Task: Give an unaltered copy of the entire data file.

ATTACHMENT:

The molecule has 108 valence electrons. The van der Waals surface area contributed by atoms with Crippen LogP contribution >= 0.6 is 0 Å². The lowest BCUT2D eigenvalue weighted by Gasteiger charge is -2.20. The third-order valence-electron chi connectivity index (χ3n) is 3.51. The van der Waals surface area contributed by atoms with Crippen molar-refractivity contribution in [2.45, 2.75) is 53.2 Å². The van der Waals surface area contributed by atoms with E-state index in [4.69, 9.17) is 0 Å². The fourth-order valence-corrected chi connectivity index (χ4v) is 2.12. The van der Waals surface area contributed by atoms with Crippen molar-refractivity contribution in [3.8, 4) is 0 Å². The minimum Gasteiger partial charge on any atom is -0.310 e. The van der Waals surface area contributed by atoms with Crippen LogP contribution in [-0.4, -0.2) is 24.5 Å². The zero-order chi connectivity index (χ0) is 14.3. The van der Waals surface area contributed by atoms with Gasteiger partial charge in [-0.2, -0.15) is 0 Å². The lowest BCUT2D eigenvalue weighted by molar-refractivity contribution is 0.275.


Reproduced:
The molecule has 108 valence electrons. The van der Waals surface area contributed by atoms with Crippen LogP contribution >= 0.6 is 0 Å². The lowest BCUT2D eigenvalue weighted by Gasteiger charge is -2.20. The third-order valence-electron chi connectivity index (χ3n) is 3.51. The van der Waals surface area contributed by atoms with Crippen molar-refractivity contribution in [2.45, 2.75) is 53.2 Å². The van der Waals surface area contributed by atoms with E-state index in [4.69, 9.17) is 0 Å². The fourth-order valence-corrected chi connectivity index (χ4v) is 2.12. The van der Waals surface area contributed by atoms with Crippen molar-refractivity contribution in [3.8, 4) is 0 Å². The minimum Gasteiger partial charge on any atom is -0.310 e. The van der Waals surface area contributed by atoms with Crippen LogP contribution in [-0.4, -0.2) is 24.5 Å². The zero-order chi connectivity index (χ0) is 14.3. The van der Waals surface area contributed by atoms with Gasteiger partial charge in [-0.2, -0.15) is 0 Å². The lowest BCUT2D eigenvalue weighted by molar-refractivity contribution is 0.275.